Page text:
Stanford’s OPGEE underestimates the carbon intensity of crude oil imports and overstates the carbon intensity of crude oil produced in California.
WASHINGTON DC (07/18/2022) – The Institute for Energy Research has released a review of Stanford University’s Oil Production Greenhouse Gas Emissions Estimator (OPGEE).
OPGEE was developed to estimate greenhouse gas (GHG) emissions from the production, processing, and transportation of crude oil. These estimates are the basis for establishing a carbon intensity (CI) score of oil refined in California. CI is a measure of greenhouse gas emission potential from sources. CI is used by the California Air Resources Board (CARB) Low Carbon Fuel Standard (LCFS) program for determining how many deficits or credits are generated from transportation fuel combustion. The CI values from OPGEE are also cited by advocacy pieces that oppose domestic production as well as media stories and government reports.
The review shows that the OPGEE model greatly undercounts the carbon intensity of imports and overstates the carbon intensity of crude oil produced in California. The analysis outlines that OPGEE produces these inaccuracies for the following reasons:
- OPGEE ignores ACTUAL and VERIFIED data CARB possesses on the carbon intensity of California crude. When the estimates contained in the model are compared to actual data, grave overcounting of in-state emissions are found.
- OPGEE underrepresents emissions from foreign oil fields such as Ecuador and Saudi Arabia, California’s two largest sources of foreign crude.
- OPGEE greatly underestimates emissions from marine tanker traffic that brings foreign crude to California
- OPGEE ignores California’s numerous and expanding greenhouse gas emission reduction programs and the fact that California barrels are the only barrels must be compliant with the state’s cap and trade program. Imports are completely exempt.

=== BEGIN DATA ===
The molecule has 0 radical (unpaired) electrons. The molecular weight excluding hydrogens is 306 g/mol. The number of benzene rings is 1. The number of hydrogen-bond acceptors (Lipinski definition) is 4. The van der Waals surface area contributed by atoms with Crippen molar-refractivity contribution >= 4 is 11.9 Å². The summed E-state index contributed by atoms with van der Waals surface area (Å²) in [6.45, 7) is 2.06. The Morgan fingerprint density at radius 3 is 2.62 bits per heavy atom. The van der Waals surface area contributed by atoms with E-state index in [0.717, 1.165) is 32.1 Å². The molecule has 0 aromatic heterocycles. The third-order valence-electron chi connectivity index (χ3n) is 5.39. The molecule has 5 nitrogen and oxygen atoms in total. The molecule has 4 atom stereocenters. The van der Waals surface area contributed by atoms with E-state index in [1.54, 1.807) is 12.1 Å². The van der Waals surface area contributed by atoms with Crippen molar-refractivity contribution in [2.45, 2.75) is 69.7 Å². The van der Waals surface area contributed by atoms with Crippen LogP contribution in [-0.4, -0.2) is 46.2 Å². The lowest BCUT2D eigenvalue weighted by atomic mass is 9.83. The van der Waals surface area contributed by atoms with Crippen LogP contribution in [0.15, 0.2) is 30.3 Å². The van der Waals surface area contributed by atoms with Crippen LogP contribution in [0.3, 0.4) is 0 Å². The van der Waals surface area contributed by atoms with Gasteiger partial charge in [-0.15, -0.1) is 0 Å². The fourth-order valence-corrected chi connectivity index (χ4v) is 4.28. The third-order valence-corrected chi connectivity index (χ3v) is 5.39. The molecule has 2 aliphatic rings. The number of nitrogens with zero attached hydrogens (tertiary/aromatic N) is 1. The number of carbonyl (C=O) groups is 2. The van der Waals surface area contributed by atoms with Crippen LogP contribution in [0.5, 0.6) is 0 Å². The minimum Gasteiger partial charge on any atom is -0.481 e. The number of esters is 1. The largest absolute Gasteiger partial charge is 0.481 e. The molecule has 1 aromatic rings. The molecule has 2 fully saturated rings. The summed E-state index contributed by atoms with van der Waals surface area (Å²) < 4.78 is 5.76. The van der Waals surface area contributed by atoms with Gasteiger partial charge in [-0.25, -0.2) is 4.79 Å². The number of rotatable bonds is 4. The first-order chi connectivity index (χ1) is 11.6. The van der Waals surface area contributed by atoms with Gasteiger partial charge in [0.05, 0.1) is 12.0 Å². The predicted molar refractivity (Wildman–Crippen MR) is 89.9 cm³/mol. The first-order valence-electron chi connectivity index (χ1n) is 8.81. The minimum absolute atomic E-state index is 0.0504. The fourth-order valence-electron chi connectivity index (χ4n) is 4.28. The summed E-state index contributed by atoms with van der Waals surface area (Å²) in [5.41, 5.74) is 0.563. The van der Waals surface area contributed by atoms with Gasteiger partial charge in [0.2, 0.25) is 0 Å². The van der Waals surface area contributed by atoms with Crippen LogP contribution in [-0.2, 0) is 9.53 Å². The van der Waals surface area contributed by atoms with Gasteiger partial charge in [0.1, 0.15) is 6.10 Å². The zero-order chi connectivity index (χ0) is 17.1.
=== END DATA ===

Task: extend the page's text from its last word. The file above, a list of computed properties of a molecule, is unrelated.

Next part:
Each of these factors individually disadvantages in-state production in favor of imports. Combined, these errors create a greatly skewed picture of the CI of California production. This means that compliance with the LCFS is easier if imported crude oil is used in preference to domestic, in-state production.
Thomas Pyle, President of the Institute for Energy Research, issued the following statement along with the new report:
“This review shows that the OPGEE model systematically undercounts the carbon intensity of imports and overstates the carbon intensity of oil produced in California. Taken together, each of these factors disadvantages in-state production in favor of imports. This review of OPGEE comes at a time when Stanford University is under scrutiny for taking funding from Saudi Arabia. In this instance, the development of such a flawed model that favors imports from that country raises questions about bias in the research.”
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